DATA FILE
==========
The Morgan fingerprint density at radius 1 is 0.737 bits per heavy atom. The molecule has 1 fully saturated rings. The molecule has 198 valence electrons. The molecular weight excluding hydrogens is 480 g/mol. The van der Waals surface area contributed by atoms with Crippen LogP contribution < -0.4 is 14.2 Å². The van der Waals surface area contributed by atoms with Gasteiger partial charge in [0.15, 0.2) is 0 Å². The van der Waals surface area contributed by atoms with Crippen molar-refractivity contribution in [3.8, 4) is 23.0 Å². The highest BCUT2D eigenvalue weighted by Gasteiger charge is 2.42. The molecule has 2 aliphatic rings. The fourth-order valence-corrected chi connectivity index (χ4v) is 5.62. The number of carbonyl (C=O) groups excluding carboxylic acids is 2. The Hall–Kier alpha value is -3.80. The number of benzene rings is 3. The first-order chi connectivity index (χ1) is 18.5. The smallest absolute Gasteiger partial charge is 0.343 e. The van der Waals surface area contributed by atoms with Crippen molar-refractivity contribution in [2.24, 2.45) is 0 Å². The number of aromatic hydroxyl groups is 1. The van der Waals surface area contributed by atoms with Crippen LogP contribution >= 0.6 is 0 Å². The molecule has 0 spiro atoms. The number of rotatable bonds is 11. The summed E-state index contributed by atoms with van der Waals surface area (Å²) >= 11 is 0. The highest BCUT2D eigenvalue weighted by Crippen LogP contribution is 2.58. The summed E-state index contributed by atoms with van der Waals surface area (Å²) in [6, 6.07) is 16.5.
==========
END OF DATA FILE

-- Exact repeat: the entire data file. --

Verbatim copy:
The Morgan fingerprint density at radius 1 is 0.737 bits per heavy atom. The molecule has 1 fully saturated rings. The molecule has 198 valence electrons. The molecular weight excluding hydrogens is 480 g/mol. The van der Waals surface area contributed by atoms with Crippen LogP contribution < -0.4 is 14.2 Å². The van der Waals surface area contributed by atoms with Gasteiger partial charge in [0.15, 0.2) is 0 Å². The van der Waals surface area contributed by atoms with Crippen molar-refractivity contribution in [3.8, 4) is 23.0 Å². The highest BCUT2D eigenvalue weighted by Gasteiger charge is 2.42. The molecule has 2 aliphatic rings. The fourth-order valence-corrected chi connectivity index (χ4v) is 5.62. The number of carbonyl (C=O) groups excluding carboxylic acids is 2. The Hall–Kier alpha value is -3.80. The number of benzene rings is 3. The first-order chi connectivity index (χ1) is 18.5. The smallest absolute Gasteiger partial charge is 0.343 e. The van der Waals surface area contributed by atoms with Crippen molar-refractivity contribution in [2.24, 2.45) is 0 Å². The number of aromatic hydroxyl groups is 1. The van der Waals surface area contributed by atoms with Crippen LogP contribution >= 0.6 is 0 Å². The molecule has 0 spiro atoms. The number of rotatable bonds is 11. The summed E-state index contributed by atoms with van der Waals surface area (Å²) >= 11 is 0. The highest BCUT2D eigenvalue weighted by Crippen LogP contribution is 2.58. The summed E-state index contributed by atoms with van der Waals surface area (Å²) in [6, 6.07) is 16.5.